In overalls and a collared work shirt, the Iowa farmer stood at his bathroom sink and looked in the mirror. He lathered up his face, leaned in with his razor, and began his daily whisker harvest. A few feet away, A.M. “Pete” Wettach squinted through his camera and released the shutter, capturing a milestone on the Ralph Curtis farmstead. Electricity had finally arrived in this corner of Lee County, and a new bulb above the sink brightened Ralph’s morning shave before he headed into the fields.
The scene was among the tens of thousands preserved by Wettach’s lens during the Great Depression and postwar years in rural Iowa—a period when electricity and mechanization revolutionized the American family farm even as economic hardships bore down. The horse-drawn plows of the pioneer days gave way to steel-wheeled tractors, indoor plumbing replaced outhouses, and ice boxes were swapped out with refrigerators.
A loan officer with the Farm Security Administration, Wettach (1901-76) crisscrossed Iowa’s dusty roads in the 1930s and 1940s to help renting farmers purchase their land through government programs. Wettach was also a freelance photographer who traveled with his large-format Graflex camera in tow and sold images to farm magazines, newspapers, and other publications. Along his travels, Wettach photographed everything from families cooking meals atop new stoves to early combines rolling through the fields. The close relationships he developed with his clients resulted in often intimate snapshots of their lives. For historians, Wettach’s photography provides a unique document of rural Iowa during an era of hardship and change. For the rest of us—as you’ll see in the coming pages— the photos also provide a nostalgic window into time and place as idyllic as it was hardscrabble.
Wettach’s work is the subject of a traveling UI Museum of Art exhibition titled Farm Life in Iowa, which was on display in Maquoketa earlier this spring and opens at the Herbert Hoover Presidential Museum and Library in West Branch in early 2018. The installations are part of the UIMA’s Legacies for Iowa program, which is supported by the Matthew Bucksbaum family and shares the university’s art collection in communities across the state.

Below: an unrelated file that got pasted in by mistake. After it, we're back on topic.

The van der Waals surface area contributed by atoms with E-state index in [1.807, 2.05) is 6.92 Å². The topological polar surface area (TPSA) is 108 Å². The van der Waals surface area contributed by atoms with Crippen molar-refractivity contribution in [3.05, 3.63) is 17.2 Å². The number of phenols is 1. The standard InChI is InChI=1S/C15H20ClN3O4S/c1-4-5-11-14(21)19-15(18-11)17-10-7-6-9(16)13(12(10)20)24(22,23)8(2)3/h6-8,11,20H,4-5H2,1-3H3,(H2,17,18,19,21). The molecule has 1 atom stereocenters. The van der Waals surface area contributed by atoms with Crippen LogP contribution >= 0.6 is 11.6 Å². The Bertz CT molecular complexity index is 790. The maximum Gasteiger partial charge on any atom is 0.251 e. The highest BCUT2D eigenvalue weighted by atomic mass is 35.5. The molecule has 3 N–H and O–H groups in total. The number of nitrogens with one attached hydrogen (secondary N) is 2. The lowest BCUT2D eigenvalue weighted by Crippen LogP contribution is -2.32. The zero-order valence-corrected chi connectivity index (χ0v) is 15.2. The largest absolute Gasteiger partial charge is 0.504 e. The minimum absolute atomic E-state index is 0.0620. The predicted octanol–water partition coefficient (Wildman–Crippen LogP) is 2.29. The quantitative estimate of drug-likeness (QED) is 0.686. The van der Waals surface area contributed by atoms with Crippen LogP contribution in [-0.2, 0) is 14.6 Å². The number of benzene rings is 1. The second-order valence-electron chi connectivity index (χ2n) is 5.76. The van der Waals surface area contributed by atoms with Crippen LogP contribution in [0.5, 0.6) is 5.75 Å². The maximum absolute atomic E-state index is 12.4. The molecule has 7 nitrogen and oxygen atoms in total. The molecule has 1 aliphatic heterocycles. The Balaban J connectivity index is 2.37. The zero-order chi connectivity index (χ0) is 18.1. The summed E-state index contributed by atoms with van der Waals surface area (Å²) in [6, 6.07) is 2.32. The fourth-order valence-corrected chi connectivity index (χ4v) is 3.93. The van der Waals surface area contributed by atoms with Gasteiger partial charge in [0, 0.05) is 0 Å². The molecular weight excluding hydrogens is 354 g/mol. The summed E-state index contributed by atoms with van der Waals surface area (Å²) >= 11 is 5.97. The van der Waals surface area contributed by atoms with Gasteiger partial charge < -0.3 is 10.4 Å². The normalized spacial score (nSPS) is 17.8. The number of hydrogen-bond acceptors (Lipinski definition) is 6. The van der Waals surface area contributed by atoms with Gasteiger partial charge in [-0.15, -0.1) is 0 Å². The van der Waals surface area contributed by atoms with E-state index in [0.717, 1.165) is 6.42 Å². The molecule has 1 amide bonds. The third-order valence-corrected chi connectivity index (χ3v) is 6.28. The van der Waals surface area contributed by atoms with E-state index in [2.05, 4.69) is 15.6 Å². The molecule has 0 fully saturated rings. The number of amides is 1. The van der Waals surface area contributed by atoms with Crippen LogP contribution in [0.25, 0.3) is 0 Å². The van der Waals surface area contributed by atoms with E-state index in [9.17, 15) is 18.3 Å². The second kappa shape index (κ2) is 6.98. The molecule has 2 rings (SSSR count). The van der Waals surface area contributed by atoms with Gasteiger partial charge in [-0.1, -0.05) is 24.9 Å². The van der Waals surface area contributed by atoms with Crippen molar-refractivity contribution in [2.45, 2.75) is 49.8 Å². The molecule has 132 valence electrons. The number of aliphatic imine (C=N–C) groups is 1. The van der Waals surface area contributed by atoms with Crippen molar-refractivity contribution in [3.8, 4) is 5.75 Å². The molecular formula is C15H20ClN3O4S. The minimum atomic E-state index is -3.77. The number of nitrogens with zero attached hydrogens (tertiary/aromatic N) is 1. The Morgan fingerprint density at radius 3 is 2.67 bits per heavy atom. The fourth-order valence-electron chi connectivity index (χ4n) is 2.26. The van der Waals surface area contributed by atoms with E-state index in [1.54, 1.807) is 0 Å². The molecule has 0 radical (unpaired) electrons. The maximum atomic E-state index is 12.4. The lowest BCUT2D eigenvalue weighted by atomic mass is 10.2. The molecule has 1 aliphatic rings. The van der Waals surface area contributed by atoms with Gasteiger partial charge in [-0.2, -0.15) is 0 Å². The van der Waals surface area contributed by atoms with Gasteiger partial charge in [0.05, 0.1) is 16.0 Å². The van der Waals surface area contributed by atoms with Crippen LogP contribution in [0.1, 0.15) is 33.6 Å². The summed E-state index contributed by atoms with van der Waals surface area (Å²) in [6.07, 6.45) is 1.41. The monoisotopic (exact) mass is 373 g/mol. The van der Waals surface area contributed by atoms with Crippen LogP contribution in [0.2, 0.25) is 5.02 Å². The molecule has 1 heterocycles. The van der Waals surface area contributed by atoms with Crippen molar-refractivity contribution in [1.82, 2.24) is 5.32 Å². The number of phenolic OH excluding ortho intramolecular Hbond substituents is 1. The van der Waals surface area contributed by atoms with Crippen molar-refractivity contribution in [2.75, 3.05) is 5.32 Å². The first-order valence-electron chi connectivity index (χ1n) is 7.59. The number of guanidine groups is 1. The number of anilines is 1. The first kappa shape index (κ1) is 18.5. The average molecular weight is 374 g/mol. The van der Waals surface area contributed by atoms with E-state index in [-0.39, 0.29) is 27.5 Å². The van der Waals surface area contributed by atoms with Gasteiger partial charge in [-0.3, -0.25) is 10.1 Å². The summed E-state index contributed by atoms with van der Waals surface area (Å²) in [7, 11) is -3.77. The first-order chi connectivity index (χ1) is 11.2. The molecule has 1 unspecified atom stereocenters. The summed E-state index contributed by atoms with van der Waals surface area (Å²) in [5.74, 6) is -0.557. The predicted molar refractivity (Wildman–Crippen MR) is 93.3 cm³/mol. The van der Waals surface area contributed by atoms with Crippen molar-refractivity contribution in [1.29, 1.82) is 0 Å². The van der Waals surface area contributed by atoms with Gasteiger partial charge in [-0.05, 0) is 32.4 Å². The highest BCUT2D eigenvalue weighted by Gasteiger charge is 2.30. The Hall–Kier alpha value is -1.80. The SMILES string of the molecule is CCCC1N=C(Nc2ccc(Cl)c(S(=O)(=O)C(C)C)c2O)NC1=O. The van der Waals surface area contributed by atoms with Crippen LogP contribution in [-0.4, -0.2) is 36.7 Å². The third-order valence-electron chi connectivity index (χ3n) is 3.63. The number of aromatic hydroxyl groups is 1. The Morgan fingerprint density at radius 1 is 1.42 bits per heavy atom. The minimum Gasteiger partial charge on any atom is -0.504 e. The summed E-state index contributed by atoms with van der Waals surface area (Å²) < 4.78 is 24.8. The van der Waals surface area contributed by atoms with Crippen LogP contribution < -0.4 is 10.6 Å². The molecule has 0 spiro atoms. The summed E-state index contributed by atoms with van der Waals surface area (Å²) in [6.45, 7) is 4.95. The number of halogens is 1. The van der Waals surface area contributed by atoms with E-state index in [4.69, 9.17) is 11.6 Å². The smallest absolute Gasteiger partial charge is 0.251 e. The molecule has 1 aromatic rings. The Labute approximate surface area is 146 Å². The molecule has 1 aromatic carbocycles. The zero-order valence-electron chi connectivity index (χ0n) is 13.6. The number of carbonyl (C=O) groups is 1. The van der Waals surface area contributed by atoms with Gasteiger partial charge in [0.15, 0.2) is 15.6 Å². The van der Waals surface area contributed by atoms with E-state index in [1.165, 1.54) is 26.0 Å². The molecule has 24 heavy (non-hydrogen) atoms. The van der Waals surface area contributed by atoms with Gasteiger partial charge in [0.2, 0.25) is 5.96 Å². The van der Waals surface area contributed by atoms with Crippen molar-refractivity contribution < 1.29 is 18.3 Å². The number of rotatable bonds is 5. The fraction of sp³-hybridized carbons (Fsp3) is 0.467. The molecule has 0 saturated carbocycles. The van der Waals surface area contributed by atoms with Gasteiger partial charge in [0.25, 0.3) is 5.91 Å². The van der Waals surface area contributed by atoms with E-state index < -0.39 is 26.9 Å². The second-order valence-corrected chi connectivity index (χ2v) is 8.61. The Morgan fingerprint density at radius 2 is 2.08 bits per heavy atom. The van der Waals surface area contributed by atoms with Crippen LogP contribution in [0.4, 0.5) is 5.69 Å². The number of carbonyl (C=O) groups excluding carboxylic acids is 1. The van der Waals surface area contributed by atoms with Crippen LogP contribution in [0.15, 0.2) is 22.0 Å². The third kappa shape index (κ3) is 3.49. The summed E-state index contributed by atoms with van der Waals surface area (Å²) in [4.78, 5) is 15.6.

The museum exhibitions spotlight a collection of photographs that had sat unnoticed for decades—until their serendipitous discovery in 1999. That was the year the late Leslie Loveless, then an editor at the UI’s Institute for Rural and Environmental Health, recovered six old boxes of postcard-sized, black- and-white negatives from the bottom of an Oakdale Campus filing cabinet. The images that emerged—at once visually striking, artfully composed, and pristine in quality—revealed a bygone era. There was the backbreaking toil of farm life and the desolation of drought and the Depression. At the same time, many of the photos were Rockwellian—children picking vegetables, mothers rolling out pie crusts, and fathers kicking back with an evening newspaper.
Atop one of the boxes, Loveless found a label: “A.M. Wettach; Agricultural Photographer; Mount Pleasant, Iowa.” The surname led her to Wettach’s son, Robert Wettach, 56MD, a family doctor in Mount Pleasant, who had stored his father’s entire collection of prints and negatives in his basement since Pete’s death 23 years earlier. Working with Loveless, Robert donated the bulk of the estimated 50,000 negatives, maybe more, to the State Historical Society of Iowa. In 2002, Loveless published a book of Wettach’s photos titled A Bountiful Harvest through the UI Press.
Mary Bennett, 76BA, 85MA, special collections coordinator for the State Historical Society of Iowa, says Wettach’s ties to a community modest in both manner and means resulted in a more authentic depiction of Iowa than the Farm Bureau poster families. Says Bennett: “These were the people who were converting a chicken coop to live in, or families scrambling to grow vegetable gardens to supplement their income. It’s a socioeconomic portrait that we wouldn’t have otherwise.”
UIMA Senior Curator Kathleen Edwards says that Wettach’s photos countered the notion of rural backwardness—a popular view among urbanites of his era. Instead, the ingenuity and resourcefulness of Wettach’s subjects mirrored the ideals of 19th century Western European agrarian philosophy, such as self-determination, independence, religious freedom, family values, and the nobility of a life among nature.
Says Edwards: “There was the belief that there was political and economic strength for those who worked the land.”
Even with Loveless’ book and the UIMA exhibitions, the bulk of Wettach’s work remains unexplored. Only a small fraction of his photos have been examined, let alone exhibited or published, and the large-format negatives sit sealed in their original boxes on shelves in the Historical Society’s Iowa City Research Center awaiting future historians. “I would say we’ve only begun to realize how magnificent the collection is,” says Bennett.